Sections 13 and 14 cover the construction requirements for members designated by the A/E as precast structural concrete (Section 13), and precast architectural concrete (Section 14) in contract documents. These sections are aligned with documents available through the Precast/Prestressed Concrete Institute (PCI). For example, erector quality control, plant quality control, and the fabricator qualifications shall be certified in accordance with PCI MNL-116, Manual for Quality Control for Plants and Production of Structural Precast Concrete Products, and MNL-117, Manual for Quality Control for Plants and Production of Architectural Precast Concrete Products, as appropriate.
Updates to Section 13 and 14 in ACI 301-20 include changes to fabricator qualifications that now include optional requirements for an alternative certification program from the National Precast Concrete Association (NPCA) applicable to some structural precast concrete products, except those that are prestressed.
The new ACI 301 provides the latest construction practices and concrete-related material information that is necessary for today’s contract documents. If industry personnel are not well-versed in the changes that have been incorporated in ACI 301-20—which is the primary specification document in use throughout the industry for concrete construction—it could have a negative impact on a project’s budget and schedule. Producing a concise specification that takes full advantage of the content within ACI 301-20 will help avoid conflicting or confusing requirements.1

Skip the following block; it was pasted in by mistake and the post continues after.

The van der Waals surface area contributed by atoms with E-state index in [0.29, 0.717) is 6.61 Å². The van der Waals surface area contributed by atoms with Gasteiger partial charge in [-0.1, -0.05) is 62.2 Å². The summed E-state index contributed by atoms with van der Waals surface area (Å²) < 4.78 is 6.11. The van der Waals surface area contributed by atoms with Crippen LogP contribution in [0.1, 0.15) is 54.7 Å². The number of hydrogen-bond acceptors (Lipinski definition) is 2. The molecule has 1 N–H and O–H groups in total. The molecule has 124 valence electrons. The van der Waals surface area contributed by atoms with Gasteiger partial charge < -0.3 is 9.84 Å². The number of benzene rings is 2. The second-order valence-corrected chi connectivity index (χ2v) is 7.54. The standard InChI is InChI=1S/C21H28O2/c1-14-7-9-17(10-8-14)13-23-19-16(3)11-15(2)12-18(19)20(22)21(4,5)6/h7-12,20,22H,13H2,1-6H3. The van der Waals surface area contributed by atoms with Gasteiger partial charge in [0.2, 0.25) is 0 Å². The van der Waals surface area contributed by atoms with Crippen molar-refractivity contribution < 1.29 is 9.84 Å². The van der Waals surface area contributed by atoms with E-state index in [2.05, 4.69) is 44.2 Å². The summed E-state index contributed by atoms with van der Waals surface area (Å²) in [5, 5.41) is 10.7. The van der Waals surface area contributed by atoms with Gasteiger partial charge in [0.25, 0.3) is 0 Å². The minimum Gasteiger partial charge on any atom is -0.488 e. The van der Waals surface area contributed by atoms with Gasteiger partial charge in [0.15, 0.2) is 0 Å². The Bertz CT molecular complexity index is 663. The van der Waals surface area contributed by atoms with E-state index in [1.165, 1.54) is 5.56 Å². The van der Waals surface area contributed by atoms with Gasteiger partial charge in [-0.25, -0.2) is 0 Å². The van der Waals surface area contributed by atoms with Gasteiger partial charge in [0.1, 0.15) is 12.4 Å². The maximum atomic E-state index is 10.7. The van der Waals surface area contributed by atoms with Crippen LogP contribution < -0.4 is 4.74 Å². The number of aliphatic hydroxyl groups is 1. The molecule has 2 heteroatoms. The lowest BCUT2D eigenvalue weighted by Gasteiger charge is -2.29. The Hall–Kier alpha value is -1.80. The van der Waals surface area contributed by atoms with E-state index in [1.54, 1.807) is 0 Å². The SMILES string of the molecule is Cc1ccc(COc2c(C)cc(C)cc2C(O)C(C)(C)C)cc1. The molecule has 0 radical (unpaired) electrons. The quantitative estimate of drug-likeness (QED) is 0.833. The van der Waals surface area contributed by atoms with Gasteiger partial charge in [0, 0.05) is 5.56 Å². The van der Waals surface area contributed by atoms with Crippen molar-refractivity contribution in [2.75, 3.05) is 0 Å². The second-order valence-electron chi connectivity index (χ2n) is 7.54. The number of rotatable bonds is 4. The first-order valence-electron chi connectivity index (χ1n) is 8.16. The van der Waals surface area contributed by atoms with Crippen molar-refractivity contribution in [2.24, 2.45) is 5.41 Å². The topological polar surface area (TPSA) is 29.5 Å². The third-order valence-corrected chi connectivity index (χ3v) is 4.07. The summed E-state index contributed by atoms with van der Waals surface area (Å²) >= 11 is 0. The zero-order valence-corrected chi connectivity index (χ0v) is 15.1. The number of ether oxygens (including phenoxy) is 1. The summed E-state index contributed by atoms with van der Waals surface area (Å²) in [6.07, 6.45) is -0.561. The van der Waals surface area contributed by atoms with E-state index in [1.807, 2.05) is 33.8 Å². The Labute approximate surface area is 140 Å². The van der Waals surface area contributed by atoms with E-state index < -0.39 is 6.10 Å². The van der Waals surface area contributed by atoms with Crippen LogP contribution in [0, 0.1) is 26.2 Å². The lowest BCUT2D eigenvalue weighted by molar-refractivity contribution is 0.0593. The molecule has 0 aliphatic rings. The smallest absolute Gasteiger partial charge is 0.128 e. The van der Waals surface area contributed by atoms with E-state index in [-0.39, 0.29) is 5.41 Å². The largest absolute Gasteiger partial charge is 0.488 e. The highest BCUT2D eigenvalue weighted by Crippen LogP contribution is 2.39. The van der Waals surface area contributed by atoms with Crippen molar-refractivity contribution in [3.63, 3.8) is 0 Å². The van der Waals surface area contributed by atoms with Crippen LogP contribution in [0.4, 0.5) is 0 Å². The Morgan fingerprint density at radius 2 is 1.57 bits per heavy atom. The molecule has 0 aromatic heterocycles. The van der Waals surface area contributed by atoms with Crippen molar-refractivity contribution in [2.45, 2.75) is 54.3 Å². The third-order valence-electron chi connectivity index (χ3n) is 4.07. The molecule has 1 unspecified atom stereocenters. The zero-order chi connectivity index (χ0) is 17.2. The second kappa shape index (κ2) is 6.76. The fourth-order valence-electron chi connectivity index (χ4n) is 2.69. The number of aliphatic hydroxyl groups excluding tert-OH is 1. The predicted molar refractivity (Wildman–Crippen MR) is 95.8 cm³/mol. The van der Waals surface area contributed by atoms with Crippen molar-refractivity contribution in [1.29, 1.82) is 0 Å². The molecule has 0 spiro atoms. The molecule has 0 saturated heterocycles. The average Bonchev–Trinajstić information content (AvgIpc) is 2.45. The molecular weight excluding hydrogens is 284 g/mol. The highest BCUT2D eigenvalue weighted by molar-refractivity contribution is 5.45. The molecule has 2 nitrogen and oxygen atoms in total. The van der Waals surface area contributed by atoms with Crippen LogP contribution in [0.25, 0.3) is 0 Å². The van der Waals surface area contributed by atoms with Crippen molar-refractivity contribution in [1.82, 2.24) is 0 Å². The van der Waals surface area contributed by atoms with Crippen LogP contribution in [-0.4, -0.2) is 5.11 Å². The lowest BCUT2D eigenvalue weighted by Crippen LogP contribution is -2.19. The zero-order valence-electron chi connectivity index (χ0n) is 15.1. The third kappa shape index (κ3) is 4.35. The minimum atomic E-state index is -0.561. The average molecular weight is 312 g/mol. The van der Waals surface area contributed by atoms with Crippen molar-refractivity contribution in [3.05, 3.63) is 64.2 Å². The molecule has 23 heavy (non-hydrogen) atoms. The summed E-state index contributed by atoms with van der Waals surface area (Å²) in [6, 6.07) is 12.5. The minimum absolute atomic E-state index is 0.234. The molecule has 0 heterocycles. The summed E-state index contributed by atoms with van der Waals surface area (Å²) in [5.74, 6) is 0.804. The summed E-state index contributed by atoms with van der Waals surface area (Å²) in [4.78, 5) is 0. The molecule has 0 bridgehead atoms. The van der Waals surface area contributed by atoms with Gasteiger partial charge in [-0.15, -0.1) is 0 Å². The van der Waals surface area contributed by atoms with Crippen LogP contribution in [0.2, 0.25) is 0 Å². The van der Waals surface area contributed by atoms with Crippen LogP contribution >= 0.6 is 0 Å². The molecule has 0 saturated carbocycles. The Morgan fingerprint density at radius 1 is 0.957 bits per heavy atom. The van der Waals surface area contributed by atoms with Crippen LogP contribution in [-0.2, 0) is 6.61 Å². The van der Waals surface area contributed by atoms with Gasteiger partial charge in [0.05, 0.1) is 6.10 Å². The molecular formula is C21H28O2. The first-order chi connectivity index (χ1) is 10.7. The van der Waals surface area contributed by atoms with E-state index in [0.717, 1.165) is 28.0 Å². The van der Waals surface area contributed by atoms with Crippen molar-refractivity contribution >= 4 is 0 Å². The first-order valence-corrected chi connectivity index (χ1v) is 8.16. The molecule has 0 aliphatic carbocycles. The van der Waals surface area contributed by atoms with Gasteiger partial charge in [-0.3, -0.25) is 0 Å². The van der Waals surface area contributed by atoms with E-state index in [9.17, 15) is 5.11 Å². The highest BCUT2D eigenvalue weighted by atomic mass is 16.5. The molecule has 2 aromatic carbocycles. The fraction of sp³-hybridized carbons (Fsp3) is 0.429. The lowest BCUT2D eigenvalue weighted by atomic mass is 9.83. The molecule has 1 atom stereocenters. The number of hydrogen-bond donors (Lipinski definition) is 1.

The most direct way to reference ACI 301 is for specifiers to use general note G3, provided in the “Notes to the Specifier” section of ACI 301-20:
Work on (Project Title) shall conform to all requirements of ACI 301-20, Specifications for Concrete Construction, published by the American Concrete Institute, Farmington Hills, Michigan, except as modified by these Contract Documents.
In pursuit of its mission to develop consensus-based standards and technical resources covering the entire industry, ACI releases updates annually. With so many resources available, users need to understand how to structure their approach to applying ACI guides and specifications. MNL-15(20), Field Reference Manual, which includes the most recent structural concrete specifications, is recommended for any project where ACI 301 is specified. In addition to containing ACI 301-20, the new Field Reference Manual includes more than 20 selected reference documents that are needed to complete specifications, including references on formwork; measuring, mixing, transporting, and placing concrete; concrete pumping methods; consolidation; and hot and cold weather concreting.
Michelle L. Wilson, FACI, is director of concrete knowledge at the Portland Cement Association (PCA), Skokie, Illinois. She has over 20 years of experience relating to concrete materials, specifications, performance, troubleshooting, and repair and is co-author of PCA’s Design and Control of Concrete Mixtures. Wilson is a member of the American Concrete Institute’s (ACI’s) Board of Direction and ASTM International Committee C09–Concrete and Concrete Aggregates.